- By 6 months and into the second half of their first year babies are physically energetic and have the desire to explore their environment and delight in 'showing off' to an audience of familiar people. Now that they are physically becoming more capable and asserting some independence, babies display intense pleasure from their ability to imitate other people's actions (e.g. hand clapping, banging on objects such as beating a 'drum', which can be as simple as banging a saucepan!) and create their own games of playful behaviour - yet there will also be moments of them showing their frustration.
By now they know what they want but may not have the physical capability to achieve it or the language skills to say what they want. Despite the outbursts of frustration, their vocal cheerfulness is all part of fun-loving development indicating they are now showing social and emotional competence. This stage also sees babies learning to imitate social actions e.g. waving 'bye-bye' and blowing a kiss.
During this stage, babies are developing stranger anxiety - showing their awareness of unfamiliar people. Baby may show distress at an unfamiliar adult paying attention to her, or could for example, be frightened by someone wearing spectacles if she hasn't seen this before. Research suggests that such reactions show babies can sense possible danger, which becomes a protective element for their own wellbeing. By showing distress/crying they are alerting their parents that they are frightened and need protection. Eventually babies become familiar with the world around from the supportive social experiences parents provide (such as meeting with other parents and babies, going on outings).
Separation anxiety from parents (especially Mum if she has been primary caregiver) can also start during this later half of the first year and can continue into the early years. During the first 6 months, you and Baby have developed a secure, loving partnership and when you are away from her she may feel insecure causing anxiety so she becomes distressed e.g. Baby begins daycare in an unfamiliar environment and with a carer whom she has not yet developed a feeling of trust. However, through repetition of gradual separation from you, and with consistent sensitivity of the carer, Baby will develop a sense of trust, which will relieve her anxiety.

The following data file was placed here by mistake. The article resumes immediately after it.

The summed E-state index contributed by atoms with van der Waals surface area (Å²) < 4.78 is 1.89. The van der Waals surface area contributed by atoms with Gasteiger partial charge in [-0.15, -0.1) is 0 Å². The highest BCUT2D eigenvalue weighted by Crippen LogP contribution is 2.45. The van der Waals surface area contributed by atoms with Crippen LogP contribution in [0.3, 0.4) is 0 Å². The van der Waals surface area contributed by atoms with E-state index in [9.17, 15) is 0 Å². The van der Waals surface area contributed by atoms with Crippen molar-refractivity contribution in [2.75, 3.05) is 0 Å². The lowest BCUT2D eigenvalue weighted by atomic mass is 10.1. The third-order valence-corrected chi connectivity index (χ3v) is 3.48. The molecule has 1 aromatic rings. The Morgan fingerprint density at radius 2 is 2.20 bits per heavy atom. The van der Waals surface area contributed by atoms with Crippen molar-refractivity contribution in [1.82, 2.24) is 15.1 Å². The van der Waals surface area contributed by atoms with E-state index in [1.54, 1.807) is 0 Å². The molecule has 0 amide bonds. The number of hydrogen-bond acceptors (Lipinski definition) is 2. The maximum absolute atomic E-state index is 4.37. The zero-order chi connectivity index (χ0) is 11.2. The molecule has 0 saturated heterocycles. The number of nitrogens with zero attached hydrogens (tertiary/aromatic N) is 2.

|Baby’s Age||Social/Emotional Developmental Milestones|
|The first weeks||
Needs the warmth and security of parent’s loving interactions.
Gazes at parent’s face, listens to the sensitive tone of speech and singing, and feels the warmth of gentle touch and pleasure in rhythmical movement.
Enjoyment/pleasure shown by subtle movements of her mouth and tongue.
Attempting to smile during face-to-face contact with sensitive parent and trying to reach out to parent.
Enjoyment of interactions shown by excited movement of arms and head together with ‘waving’ like hand gestures.
Baby’s smile is developing.
Senses 'happy' and 'unhappy' emotions in adults' facial expressions.
Prefers to interact with parent’s smiling face. Adults’ blank facial expressions can also cause Baby distress.
Starting to laugh/giggle at parent's playful actions and vocal sounds.
Enjoying up-beat rhythmical movement e.g. knee jogging.
Beginning to show signs of wanting to make social contact with other babies when in a group.
Becoming very aware of surroundings.
Adults' facial expressions of fear, sadness and anger can cause a baby to become distressed.
Shows enjoyment of surprise/suspense in games such as peek-a-boo.
|From 6 months to the end of first year||
Becoming very social and enjoying playtime.
Independence during play is being asserted.
Frustration can be expressed.
‘Stranger Anxiety’ - becoming aware of unfamiliar people – can cause distress.
‘Separation Anxiety’ – anxiety/distress is caused when Baby is separated from the security that Mum/Dad or another primary caregiver provides.